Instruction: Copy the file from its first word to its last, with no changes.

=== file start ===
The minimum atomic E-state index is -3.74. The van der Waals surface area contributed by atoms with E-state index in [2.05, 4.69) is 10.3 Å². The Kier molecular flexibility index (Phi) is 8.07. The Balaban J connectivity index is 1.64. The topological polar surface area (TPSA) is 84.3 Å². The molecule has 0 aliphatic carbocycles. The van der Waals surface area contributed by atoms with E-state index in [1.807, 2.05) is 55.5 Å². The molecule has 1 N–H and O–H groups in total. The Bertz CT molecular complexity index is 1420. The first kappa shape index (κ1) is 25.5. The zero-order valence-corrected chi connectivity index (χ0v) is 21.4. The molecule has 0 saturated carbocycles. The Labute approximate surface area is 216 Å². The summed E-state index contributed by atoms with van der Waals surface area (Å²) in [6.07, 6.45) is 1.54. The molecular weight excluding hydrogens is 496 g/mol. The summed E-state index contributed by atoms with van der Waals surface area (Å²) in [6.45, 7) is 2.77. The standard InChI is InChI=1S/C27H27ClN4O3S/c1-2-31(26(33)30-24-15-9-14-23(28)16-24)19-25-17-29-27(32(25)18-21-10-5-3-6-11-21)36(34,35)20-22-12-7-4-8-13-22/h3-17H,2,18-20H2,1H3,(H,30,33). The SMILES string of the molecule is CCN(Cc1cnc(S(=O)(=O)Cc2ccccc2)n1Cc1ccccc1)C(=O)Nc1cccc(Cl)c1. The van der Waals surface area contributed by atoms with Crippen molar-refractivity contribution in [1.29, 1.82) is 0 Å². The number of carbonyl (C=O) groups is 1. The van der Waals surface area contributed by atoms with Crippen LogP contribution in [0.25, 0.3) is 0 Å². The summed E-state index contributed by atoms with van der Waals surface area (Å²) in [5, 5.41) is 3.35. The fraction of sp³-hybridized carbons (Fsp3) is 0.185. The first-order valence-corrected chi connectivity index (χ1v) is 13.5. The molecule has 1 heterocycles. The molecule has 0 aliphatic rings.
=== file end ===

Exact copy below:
The minimum atomic E-state index is -3.74. The van der Waals surface area contributed by atoms with E-state index in [2.05, 4.69) is 10.3 Å². The Kier molecular flexibility index (Phi) is 8.07. The Balaban J connectivity index is 1.64. The topological polar surface area (TPSA) is 84.3 Å². The molecule has 0 aliphatic carbocycles. The van der Waals surface area contributed by atoms with E-state index in [1.807, 2.05) is 55.5 Å². The molecule has 1 N–H and O–H groups in total. The Bertz CT molecular complexity index is 1420. The first kappa shape index (κ1) is 25.5. The zero-order valence-corrected chi connectivity index (χ0v) is 21.4. The molecule has 0 saturated carbocycles. The Labute approximate surface area is 216 Å². The summed E-state index contributed by atoms with van der Waals surface area (Å²) in [6.07, 6.45) is 1.54. The molecular weight excluding hydrogens is 496 g/mol. The summed E-state index contributed by atoms with van der Waals surface area (Å²) in [6.45, 7) is 2.77. The standard InChI is InChI=1S/C27H27ClN4O3S/c1-2-31(26(33)30-24-15-9-14-23(28)16-24)19-25-17-29-27(32(25)18-21-10-5-3-6-11-21)36(34,35)20-22-12-7-4-8-13-22/h3-17H,2,18-20H2,1H3,(H,30,33). The SMILES string of the molecule is CCN(Cc1cnc(S(=O)(=O)Cc2ccccc2)n1Cc1ccccc1)C(=O)Nc1cccc(Cl)c1. The van der Waals surface area contributed by atoms with Crippen molar-refractivity contribution in [1.29, 1.82) is 0 Å². The number of carbonyl (C=O) groups is 1. The van der Waals surface area contributed by atoms with Crippen LogP contribution in [0.25, 0.3) is 0 Å². The summed E-state index contributed by atoms with van der Waals surface area (Å²) in [5, 5.41) is 3.35. The fraction of sp³-hybridized carbons (Fsp3) is 0.185. The first-order valence-corrected chi connectivity index (χ1v) is 13.5. The molecule has 1 heterocycles. The molecule has 0 aliphatic rings.